Skill development push with private sector participation key demand for budget

By February 19, 2015 No Comments

A skill development push through participation of private sector is one of the key expectations of the education sector from this year’s budget.

To address the gap between the skills that industry requires and the prospective employees possess, industry experts are of the view that skill building should be aided by the private sector.

Vidya Mahambare, Associate professor of Economics at the Great Lakes Institute of Management, Chennai said that the budget needs to focus on ‘education and skills’ if we are to ready India’s youth for the future job market.

She added that the Centre needs to pull together different agencies currently working towards this and devise an effective strategy to incentivise state governments to reforms their education system at all-levels.

Ajay Kela, President and CEO, Wadhwani Foundation said that there are strong expectations that the forthcoming budget will start to address the gap between job growth and economic growth. “I expect this budget to be execution focused towards scaling up skilling programs through PPP involvement, training and assisting small and medium enterprises ( SMEs), and embracing entrepreneurship,” he said.

Affordable education is also one of the key areas where the industry is seeking some reforms. Ninad Karpe, MD and CEO, Aptech Ltd.said that millions of students in India who cannot pursue higher/vocational education due to lack of finance is a matter of grave concern, and a major obstacle in fully harnessing the potential of young population of the country.

Karpe said that the government should create a credit guarantee fund similar to one created for MSME sector in India. “With this trust, banks can finance education loans without any collateral from students. For rural students, banks should offer loans at concessional rate and with 100 per cent guarantee from the trust. Also, in case of default, the trust will need to pay 75 per cent of the loan to banks,” he added.

Pre-school education is another area where gross enrolment ratio is an area of concern. KVS Seshasai, Chief Executive Officer, Zee Learn Limited (Kidzee, Mount Litera Zee School and Mount Litera School International) said that there is an urgent need to improve India’s Gross Enrolment Ratio (GER) across Preschool and K-12 Schools and also improve student retention.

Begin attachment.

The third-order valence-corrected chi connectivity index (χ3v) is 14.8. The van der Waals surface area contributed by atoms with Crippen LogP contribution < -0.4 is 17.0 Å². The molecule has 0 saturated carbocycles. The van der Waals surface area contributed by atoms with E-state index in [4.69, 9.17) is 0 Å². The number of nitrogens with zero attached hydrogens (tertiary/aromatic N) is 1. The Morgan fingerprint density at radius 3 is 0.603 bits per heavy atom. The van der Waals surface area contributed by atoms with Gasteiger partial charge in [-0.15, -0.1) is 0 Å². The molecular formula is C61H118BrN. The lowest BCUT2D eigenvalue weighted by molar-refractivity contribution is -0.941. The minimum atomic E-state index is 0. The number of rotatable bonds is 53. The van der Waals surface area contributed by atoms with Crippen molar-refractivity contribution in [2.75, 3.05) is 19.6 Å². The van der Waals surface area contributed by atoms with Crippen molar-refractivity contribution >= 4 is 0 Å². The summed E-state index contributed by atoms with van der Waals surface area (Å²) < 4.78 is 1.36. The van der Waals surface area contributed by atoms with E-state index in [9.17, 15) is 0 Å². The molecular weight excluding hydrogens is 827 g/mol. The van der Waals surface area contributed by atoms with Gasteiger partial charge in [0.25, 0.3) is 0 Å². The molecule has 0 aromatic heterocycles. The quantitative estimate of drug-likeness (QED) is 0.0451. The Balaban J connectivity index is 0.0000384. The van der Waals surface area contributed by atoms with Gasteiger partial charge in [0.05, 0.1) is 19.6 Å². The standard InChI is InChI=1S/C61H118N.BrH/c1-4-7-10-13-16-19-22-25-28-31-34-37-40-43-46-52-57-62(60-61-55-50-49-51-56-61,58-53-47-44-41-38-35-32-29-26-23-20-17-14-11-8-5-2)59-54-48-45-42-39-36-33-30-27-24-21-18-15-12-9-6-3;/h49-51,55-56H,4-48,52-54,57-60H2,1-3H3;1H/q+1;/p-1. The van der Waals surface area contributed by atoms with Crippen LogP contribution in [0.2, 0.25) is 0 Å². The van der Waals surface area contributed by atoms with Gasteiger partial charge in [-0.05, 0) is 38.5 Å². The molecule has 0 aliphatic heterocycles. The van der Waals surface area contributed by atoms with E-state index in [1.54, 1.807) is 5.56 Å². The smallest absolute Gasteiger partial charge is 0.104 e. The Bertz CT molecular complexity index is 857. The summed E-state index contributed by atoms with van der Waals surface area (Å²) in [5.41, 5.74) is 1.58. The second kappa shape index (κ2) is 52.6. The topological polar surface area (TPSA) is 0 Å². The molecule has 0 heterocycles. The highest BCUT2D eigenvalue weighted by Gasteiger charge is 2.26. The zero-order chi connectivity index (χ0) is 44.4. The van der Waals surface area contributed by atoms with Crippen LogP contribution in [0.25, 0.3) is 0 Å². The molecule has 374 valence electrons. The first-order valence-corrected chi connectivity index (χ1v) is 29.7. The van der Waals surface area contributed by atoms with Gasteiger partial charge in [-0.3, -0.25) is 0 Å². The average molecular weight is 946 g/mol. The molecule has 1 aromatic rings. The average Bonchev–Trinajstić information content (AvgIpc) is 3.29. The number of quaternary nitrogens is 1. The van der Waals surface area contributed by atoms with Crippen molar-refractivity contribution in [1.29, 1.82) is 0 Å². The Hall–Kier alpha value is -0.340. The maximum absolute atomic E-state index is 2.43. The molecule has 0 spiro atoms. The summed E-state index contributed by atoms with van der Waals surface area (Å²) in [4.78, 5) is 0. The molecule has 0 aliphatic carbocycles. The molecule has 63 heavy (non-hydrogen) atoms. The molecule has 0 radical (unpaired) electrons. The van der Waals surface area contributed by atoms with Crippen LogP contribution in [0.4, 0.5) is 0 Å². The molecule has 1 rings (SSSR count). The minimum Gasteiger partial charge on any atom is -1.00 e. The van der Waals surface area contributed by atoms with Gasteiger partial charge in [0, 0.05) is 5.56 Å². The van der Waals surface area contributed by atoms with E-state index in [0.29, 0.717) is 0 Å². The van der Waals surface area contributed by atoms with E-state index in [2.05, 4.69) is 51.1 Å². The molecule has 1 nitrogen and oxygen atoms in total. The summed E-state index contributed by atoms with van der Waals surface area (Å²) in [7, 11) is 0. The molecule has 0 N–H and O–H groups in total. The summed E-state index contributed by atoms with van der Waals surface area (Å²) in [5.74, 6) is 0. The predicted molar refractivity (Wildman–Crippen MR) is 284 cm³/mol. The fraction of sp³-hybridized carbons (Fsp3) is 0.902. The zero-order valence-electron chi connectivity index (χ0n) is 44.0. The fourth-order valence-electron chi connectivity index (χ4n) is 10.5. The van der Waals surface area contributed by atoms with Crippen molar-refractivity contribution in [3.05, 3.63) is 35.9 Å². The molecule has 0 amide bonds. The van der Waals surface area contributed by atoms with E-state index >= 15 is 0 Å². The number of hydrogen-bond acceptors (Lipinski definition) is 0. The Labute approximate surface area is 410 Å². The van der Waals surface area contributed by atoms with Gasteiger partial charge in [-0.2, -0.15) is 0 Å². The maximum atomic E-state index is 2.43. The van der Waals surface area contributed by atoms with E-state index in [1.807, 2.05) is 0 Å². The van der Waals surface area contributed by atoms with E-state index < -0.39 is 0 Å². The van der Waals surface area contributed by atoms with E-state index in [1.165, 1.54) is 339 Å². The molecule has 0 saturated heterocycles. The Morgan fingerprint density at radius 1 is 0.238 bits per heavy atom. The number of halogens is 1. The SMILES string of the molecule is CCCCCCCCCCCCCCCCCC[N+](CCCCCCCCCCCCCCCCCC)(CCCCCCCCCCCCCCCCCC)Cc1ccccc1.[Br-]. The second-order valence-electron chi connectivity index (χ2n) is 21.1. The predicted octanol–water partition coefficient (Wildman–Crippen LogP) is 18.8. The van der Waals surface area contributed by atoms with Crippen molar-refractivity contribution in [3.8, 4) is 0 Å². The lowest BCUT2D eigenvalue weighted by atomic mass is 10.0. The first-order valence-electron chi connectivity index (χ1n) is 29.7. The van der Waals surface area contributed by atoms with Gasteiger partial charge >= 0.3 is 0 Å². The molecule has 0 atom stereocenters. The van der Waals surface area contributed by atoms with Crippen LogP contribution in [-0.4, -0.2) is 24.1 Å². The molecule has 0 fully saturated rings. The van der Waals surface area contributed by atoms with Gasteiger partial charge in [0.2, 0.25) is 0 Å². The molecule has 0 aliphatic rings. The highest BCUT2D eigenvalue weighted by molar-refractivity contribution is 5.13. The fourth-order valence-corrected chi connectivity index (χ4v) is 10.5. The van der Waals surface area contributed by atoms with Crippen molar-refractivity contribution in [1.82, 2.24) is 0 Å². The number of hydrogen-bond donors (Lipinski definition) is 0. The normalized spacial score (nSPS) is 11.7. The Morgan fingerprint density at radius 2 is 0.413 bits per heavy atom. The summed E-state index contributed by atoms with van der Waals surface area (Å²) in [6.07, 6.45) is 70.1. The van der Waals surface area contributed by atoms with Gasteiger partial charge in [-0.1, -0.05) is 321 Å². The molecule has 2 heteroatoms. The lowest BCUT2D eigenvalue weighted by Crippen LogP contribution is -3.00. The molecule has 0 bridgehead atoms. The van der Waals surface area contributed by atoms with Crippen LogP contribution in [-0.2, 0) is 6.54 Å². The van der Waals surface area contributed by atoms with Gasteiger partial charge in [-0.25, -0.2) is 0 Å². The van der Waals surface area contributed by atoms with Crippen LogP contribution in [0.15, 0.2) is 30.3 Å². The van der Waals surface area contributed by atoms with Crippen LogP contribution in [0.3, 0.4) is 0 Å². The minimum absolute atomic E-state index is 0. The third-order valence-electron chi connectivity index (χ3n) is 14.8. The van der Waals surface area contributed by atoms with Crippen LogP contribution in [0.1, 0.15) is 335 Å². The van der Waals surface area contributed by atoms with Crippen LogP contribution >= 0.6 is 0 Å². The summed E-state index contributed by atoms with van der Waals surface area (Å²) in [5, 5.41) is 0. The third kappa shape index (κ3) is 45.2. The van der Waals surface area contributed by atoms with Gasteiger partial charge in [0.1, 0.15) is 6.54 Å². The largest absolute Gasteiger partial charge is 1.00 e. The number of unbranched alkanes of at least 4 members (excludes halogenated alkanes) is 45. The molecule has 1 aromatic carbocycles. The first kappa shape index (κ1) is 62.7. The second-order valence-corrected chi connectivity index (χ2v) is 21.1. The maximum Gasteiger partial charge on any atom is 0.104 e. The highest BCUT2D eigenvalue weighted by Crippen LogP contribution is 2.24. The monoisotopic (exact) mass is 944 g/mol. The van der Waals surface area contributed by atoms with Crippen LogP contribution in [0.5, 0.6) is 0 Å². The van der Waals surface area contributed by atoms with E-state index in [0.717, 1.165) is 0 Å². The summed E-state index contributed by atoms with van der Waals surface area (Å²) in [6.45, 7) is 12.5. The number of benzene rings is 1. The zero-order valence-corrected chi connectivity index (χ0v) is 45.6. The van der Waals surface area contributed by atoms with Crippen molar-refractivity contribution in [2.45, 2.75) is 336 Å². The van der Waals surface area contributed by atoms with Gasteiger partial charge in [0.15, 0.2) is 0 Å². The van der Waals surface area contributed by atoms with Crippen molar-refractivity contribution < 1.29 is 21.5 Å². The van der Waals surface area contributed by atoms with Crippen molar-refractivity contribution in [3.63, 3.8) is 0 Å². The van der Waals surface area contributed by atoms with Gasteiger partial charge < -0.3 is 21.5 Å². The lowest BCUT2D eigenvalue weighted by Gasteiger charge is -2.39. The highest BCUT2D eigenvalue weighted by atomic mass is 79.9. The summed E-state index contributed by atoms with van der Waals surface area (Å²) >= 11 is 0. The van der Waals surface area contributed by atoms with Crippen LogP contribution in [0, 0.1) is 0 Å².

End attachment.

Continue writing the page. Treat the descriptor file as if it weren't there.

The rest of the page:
“One of the ways of doing so is by incentivising private sector participation which will ensure higher investments that can build best in class Early Childhood Learning as well as K-12 learning infrastructure not just in larger cities but across the country,” he said.

A key expectation from 2015 budget for the education sector will be to ensure collaboration between private and public sector by introducing streamlined and well thought out policies. This would position India as a country of world class education from Preschool and Early Childhood Care and Education (ECCE) to Higher learning.

The education sector is also seeks some tax rebates and an easier approval process for greater involvement of the private sector in education to drive enrolment rates as well as high quality education across the country.

Seshasai added that the government should encourage more private participation of corporate and individuals in skill development area through tax subsidies in initial few years. He said that there should be more allocation of funds for teacher training as the industry is facing a severe crunch of trained teachers.

Getting foreign educational institutes to open campuses in India has been a long-drawn demand even as the Bill is yet to be passed in the Parliament. Shantanu Prakash, CMD, Educomp Solutions said that allowing infusion of private capital in education that will facilitate capacity enhancement, setting up of quality educational institutes commensurate with demand.

He added that allowing foreign education institutes to open in India, since it will definitely boost the education sector in India. “We could perhaps create a gradual door opening strategy to allow Indian institutions a transition period to compete so that the fears of a flight of students to foreign universities are quelled,” he said.

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